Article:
Beyond that he favoured building on and improving the present system of
two-stage prosecution disclosure coupled with greater defence disclosure:
ā€¢ The test for primary and secondary prosecution disclosure should be made
the same.
ā€¢ The duty of recording unused material should remain with the police but
with improved training, rigorous ā€˜spot auditsā€™ by HM inspectors and non-
compliance being treated as a police disciplinary oļ¬€ence.
ā€¢ Prosecutors should carefully check police schedules against witness state-
ments and unused material.
ā€¢ Transferring from the police to prosecutors responsibility for identifying dis-
closable material.491

The Criminal Justice Act 2003 and further changes
Further changes were made by the Criminal Justice Act 2003 (CJA 2003), by the
2005 revision of both the Code of Practice and the Attorney Generalā€™s
Guidelines.492
The provisions of prosecution and defence disclosure are closely linked
though they cover diļ¬€erent types of material. The duty of prosecution material
to be disclosed under the rules relates to unused material, i.e. the material the
prosecution does not intend to use. The duty of the defence to disclose mater-
ial relates to its case. (For the treatment of the defence disclosure provisions see
below at p. 302.) The prosecutionā€™s duty to disclose its own evidence in the case
was unchanged by the legislation.
Disclosure oļ¬ƒcer The Code of Practice provides for a disclosure oļ¬ƒcer,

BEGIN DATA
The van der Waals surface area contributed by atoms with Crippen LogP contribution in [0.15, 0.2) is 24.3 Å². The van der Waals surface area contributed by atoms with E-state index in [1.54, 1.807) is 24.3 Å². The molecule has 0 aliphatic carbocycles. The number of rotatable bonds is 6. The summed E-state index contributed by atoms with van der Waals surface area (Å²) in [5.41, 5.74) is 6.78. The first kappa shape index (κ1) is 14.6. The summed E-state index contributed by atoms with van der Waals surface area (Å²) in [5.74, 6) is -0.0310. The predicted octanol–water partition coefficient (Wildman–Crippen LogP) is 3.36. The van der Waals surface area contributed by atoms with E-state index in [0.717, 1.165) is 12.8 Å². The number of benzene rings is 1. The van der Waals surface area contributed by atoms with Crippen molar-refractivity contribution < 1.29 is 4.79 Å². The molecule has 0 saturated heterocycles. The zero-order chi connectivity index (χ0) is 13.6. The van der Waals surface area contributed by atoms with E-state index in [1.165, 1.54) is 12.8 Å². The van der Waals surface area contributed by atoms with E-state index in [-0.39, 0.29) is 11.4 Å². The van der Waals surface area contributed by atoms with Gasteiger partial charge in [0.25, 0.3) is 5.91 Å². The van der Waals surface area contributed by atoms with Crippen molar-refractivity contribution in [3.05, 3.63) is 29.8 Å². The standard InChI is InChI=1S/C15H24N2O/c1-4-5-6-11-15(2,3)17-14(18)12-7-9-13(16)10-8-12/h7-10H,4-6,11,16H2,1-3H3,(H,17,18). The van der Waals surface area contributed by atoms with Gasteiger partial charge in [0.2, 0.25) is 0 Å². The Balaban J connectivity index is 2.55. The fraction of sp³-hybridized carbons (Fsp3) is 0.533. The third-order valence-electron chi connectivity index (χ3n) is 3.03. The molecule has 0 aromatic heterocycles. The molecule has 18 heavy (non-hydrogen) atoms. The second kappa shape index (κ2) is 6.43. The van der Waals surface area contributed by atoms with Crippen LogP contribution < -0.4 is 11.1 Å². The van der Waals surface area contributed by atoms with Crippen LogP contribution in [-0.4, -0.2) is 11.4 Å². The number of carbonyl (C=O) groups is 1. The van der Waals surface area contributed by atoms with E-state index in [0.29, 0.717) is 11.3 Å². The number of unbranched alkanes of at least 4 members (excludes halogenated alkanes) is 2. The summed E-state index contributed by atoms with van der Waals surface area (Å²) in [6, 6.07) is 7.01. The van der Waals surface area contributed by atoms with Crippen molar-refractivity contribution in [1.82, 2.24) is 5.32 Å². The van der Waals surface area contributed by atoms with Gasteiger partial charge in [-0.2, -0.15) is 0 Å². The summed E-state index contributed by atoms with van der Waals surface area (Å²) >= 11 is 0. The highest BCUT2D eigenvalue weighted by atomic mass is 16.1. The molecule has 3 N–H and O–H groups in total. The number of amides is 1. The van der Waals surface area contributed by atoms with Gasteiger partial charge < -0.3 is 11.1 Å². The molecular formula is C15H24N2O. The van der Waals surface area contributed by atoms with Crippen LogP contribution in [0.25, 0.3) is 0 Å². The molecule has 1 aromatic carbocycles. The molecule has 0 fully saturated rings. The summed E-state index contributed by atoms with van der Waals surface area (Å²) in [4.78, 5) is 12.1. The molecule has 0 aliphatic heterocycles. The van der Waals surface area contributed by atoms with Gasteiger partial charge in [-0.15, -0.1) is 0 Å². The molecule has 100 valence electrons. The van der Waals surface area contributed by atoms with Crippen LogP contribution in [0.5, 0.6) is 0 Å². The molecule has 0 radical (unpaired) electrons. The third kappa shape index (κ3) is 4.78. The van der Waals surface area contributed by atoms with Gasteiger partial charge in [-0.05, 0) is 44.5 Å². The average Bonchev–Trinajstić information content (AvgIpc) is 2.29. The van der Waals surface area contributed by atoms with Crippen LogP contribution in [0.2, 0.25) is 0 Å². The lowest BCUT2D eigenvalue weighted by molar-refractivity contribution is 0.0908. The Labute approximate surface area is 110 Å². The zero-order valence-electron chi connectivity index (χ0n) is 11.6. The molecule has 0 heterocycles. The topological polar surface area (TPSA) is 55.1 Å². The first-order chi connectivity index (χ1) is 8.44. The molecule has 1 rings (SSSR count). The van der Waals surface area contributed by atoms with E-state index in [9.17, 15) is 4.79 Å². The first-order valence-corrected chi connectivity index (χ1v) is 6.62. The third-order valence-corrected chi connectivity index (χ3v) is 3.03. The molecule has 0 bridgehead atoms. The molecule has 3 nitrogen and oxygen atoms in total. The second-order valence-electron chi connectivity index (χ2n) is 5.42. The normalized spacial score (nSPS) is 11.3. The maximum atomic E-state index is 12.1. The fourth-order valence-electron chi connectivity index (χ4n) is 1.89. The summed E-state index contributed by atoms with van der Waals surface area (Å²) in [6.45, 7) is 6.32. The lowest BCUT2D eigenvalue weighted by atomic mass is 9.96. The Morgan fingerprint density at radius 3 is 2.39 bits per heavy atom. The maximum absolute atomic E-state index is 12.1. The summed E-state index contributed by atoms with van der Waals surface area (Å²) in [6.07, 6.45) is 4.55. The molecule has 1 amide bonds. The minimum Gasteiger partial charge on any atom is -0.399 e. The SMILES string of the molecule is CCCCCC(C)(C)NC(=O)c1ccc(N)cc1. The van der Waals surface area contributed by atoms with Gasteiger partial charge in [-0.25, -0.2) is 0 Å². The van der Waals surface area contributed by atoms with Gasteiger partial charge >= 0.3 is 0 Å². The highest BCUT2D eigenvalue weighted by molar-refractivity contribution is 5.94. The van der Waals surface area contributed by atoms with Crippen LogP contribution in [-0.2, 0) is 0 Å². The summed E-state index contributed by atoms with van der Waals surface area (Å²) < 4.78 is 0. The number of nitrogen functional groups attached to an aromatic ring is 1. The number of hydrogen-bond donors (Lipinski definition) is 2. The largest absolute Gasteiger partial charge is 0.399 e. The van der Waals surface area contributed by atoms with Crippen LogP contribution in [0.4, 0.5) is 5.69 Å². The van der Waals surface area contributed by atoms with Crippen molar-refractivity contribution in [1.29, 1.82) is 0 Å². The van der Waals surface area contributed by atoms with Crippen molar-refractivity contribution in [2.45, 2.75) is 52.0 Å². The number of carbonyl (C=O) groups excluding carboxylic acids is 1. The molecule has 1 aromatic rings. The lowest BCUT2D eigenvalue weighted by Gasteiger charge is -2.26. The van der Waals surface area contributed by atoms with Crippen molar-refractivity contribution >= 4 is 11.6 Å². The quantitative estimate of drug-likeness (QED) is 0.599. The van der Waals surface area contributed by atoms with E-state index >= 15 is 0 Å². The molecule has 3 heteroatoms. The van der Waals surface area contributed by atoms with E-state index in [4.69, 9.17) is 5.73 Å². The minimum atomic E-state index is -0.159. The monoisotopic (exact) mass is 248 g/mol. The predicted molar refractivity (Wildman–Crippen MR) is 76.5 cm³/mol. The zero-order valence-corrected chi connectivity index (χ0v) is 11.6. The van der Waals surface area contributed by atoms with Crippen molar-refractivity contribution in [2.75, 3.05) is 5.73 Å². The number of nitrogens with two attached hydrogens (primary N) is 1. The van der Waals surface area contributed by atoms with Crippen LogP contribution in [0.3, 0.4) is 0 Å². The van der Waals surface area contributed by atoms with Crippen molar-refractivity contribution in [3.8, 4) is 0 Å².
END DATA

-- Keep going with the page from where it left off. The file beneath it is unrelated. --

deļ¬ned as the person responsible for examining material retained by the police
during the investigation, for revealing material to the prosecutor and certifying
that he has done so and for disclosing material to the defence (para. 2.1).
Police duty to record information The police are under a duty to record and
retain information and material generated in the course of an investigation. The
Code of Practice deals with the length of time for which material has to be


491
Plotnikoļ¬€ and Woolfson, n. 484 above at p. 134, recommended to the contrary that primary
responsibility remain with the police ā€“ a view shared by the writer.
492
The Attorney Generalā€™s Guidelines had been reissued in 2000. Their main focus was to tighten
up existing procedures and to clarify the responsibilities of police investigators and disclosure
oļ¬ƒcers, prosecutors and defence practitioners. For the most part they restated and
emphasised what was already the position. New provisions included the statement (as seen
above) that prosecutors must disclose all their evidence in summary cases, that open access
must be given to the defence in respect of material seized but not examined by the